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1. Ratatouille (2007)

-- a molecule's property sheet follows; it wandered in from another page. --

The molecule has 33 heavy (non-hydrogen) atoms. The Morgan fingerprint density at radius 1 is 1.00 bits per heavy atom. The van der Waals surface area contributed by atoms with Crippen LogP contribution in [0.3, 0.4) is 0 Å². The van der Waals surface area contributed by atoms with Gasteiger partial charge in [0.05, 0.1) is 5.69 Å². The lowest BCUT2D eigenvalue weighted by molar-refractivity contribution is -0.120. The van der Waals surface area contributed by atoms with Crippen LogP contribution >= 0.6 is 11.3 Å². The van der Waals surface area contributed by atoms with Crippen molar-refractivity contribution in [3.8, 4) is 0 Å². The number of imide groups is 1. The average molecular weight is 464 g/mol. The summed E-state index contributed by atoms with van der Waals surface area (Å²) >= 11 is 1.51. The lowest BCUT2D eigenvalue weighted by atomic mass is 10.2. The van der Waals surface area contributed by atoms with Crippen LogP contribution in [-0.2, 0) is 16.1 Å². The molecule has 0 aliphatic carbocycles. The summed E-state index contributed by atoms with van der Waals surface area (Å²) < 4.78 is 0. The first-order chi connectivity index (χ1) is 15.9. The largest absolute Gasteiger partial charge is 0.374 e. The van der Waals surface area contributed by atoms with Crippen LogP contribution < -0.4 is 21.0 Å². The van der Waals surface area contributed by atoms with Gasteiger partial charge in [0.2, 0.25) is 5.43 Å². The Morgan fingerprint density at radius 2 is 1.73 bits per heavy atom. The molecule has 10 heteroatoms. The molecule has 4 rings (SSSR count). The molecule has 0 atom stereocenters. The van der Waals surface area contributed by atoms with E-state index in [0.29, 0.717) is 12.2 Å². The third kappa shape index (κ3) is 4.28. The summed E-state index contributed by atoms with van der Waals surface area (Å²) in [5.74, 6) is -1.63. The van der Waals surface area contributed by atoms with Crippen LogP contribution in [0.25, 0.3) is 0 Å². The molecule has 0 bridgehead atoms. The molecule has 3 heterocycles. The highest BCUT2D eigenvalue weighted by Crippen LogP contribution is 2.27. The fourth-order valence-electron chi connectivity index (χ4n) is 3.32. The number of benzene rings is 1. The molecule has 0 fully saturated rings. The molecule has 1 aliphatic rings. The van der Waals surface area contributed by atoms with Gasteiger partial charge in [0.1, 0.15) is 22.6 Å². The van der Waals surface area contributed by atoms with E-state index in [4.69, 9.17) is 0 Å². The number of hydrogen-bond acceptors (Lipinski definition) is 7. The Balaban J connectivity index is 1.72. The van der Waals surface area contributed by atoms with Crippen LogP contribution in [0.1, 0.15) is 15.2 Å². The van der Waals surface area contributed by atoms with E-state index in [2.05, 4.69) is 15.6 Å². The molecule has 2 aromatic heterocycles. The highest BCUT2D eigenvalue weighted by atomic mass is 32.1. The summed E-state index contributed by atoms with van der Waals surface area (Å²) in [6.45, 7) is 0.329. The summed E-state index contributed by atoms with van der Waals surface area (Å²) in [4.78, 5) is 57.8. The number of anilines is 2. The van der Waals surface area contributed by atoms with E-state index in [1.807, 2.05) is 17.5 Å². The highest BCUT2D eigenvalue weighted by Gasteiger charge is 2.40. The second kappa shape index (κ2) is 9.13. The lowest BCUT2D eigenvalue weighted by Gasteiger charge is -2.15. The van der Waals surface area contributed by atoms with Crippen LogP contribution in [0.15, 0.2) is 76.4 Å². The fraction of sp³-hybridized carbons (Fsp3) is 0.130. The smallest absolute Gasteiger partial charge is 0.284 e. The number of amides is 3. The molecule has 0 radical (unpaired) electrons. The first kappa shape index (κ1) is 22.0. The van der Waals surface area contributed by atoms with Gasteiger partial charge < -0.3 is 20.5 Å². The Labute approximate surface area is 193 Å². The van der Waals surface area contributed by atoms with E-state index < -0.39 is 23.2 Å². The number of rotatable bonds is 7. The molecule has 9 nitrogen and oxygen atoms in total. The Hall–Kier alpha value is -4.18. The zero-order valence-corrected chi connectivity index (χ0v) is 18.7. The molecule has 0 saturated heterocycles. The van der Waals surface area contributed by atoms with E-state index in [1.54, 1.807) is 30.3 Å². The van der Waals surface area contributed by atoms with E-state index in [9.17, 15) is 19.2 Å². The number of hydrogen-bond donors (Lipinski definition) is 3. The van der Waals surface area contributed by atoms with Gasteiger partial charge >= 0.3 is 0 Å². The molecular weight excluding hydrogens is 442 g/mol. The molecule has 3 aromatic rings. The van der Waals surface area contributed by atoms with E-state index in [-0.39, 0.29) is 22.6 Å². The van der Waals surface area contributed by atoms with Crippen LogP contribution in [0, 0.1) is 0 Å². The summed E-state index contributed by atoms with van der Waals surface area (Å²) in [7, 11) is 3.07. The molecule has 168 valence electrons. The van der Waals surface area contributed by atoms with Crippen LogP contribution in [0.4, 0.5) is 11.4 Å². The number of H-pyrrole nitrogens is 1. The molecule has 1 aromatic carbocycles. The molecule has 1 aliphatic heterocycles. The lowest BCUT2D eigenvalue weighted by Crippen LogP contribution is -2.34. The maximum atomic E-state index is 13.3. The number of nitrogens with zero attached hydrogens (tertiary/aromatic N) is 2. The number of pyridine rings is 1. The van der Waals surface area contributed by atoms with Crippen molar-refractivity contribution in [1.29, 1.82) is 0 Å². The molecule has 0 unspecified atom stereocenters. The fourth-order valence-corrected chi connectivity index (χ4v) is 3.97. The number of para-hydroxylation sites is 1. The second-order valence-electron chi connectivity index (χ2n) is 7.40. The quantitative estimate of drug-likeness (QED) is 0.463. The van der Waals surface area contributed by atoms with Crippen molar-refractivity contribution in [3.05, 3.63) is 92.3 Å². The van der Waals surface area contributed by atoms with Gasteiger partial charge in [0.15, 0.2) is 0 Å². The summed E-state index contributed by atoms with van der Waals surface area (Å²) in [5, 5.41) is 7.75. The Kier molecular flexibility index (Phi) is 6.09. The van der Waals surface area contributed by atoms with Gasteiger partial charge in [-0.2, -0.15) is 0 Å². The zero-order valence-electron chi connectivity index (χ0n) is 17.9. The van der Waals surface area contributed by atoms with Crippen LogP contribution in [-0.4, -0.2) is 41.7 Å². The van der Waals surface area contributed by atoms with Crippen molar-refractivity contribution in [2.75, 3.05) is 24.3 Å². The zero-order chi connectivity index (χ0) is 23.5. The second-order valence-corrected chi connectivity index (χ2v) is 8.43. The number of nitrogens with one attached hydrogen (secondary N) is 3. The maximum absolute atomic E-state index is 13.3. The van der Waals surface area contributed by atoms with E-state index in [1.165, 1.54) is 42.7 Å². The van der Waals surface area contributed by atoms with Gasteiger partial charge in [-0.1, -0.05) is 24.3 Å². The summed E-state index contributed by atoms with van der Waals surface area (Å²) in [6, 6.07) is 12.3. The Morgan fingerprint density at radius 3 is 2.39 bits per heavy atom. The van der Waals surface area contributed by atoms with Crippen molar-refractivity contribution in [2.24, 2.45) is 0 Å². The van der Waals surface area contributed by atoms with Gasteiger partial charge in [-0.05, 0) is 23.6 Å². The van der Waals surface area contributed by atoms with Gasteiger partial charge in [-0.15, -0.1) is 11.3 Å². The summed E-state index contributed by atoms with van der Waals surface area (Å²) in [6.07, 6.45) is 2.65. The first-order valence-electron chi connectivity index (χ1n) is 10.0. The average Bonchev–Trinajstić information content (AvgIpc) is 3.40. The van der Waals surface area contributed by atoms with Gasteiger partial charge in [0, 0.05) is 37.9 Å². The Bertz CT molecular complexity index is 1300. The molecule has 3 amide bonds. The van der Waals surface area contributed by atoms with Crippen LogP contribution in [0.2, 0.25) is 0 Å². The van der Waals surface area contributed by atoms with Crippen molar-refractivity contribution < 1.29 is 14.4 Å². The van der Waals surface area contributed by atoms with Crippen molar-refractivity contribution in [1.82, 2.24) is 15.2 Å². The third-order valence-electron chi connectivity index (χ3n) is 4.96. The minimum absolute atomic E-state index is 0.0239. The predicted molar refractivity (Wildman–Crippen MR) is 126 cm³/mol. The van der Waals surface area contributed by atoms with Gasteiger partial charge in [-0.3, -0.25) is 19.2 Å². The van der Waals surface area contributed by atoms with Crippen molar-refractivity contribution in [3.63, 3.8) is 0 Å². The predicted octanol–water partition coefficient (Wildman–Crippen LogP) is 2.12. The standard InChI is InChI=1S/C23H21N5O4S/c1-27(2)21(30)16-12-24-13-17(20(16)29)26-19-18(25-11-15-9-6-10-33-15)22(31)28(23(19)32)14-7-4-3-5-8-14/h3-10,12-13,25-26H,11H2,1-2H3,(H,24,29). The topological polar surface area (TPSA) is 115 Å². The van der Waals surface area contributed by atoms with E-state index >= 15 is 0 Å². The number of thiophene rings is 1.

The idea of “anyone can cook” has been the core of this marvellous venture, which revolves around a rat named Remy who has the aspiration to become a world-class chef like Auguste Gusteau. As Remy is separated from his group, he wanders into Gusteau’s restaurant only to find a garbage boy Alfredo Linguini spoiling a pot of soup. Soon, Alfredo and Remy find out that Remy can guide Alfredo into cooking by pulling the latter’s hair – a symbiotic relationship that’s good for both of them. The comedy of errors follows, only to backfire until the d-day when they have to prove their restaurant’s worth in front of Anton Ego – a no-nonsense restaurant critic, enacted by legendary Peter O’Toole. ‘Ratatouille’ makes you laugh and teary-eyed at the same time, a feat that hasn’t been accomplished by many.